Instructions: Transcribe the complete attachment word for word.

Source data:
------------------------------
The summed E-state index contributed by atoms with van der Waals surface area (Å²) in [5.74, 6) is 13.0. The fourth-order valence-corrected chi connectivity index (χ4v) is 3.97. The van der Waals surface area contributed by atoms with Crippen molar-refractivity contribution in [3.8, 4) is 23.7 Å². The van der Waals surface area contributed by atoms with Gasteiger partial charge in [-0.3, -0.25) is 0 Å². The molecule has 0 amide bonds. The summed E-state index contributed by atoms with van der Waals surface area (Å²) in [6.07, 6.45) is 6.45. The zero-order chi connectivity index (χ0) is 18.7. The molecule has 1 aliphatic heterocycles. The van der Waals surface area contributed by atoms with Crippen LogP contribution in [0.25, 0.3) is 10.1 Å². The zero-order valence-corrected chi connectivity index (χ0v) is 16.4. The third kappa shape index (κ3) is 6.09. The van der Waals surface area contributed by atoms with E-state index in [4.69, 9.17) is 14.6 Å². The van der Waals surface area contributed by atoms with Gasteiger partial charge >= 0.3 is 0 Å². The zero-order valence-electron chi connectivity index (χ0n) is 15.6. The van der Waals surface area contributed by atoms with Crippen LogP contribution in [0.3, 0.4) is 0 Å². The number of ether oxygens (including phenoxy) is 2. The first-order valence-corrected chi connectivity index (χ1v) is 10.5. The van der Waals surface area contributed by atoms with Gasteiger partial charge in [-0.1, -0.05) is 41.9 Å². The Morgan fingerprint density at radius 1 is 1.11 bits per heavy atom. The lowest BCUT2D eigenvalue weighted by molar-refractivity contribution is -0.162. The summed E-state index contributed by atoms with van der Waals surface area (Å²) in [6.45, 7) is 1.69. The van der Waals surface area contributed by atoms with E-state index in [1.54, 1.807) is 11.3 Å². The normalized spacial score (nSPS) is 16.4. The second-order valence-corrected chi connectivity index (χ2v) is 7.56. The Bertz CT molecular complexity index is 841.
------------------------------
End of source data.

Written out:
The summed E-state index contributed by atoms with van der Waals surface area (Å²) in [5.74, 6) is 13.0. The fourth-order valence-corrected chi connectivity index (χ4v) is 3.97. The van der Waals surface area contributed by atoms with Crippen molar-refractivity contribution in [3.8, 4) is 23.7 Å². The van der Waals surface area contributed by atoms with Gasteiger partial charge in [-0.3, -0.25) is 0 Å². The molecule has 0 amide bonds. The summed E-state index contributed by atoms with van der Waals surface area (Å²) in [6.07, 6.45) is 6.45. The zero-order chi connectivity index (χ0) is 18.7. The molecule has 1 aliphatic heterocycles. The van der Waals surface area contributed by atoms with Crippen LogP contribution in [0.25, 0.3) is 10.1 Å². The zero-order valence-corrected chi connectivity index (χ0v) is 16.4. The third kappa shape index (κ3) is 6.09. The van der Waals surface area contributed by atoms with E-state index in [4.69, 9.17) is 14.6 Å². The van der Waals surface area contributed by atoms with Gasteiger partial charge >= 0.3 is 0 Å². The zero-order valence-electron chi connectivity index (χ0n) is 15.6. The van der Waals surface area contributed by atoms with Crippen LogP contribution in [0.3, 0.4) is 0 Å². The number of ether oxygens (including phenoxy) is 2. The first-order valence-corrected chi connectivity index (χ1v) is 10.5. The van der Waals surface area contributed by atoms with Gasteiger partial charge in [-0.1, -0.05) is 41.9 Å². The Morgan fingerprint density at radius 1 is 1.11 bits per heavy atom. The lowest BCUT2D eigenvalue weighted by molar-refractivity contribution is -0.162. The summed E-state index contributed by atoms with van der Waals surface area (Å²) in [6.45, 7) is 1.69. The van der Waals surface area contributed by atoms with E-state index in [1.54, 1.807) is 11.3 Å². The normalized spacial score (nSPS) is 16.4. The second-order valence-corrected chi connectivity index (χ2v) is 7.56. The Bertz CT molecular complexity index is 841.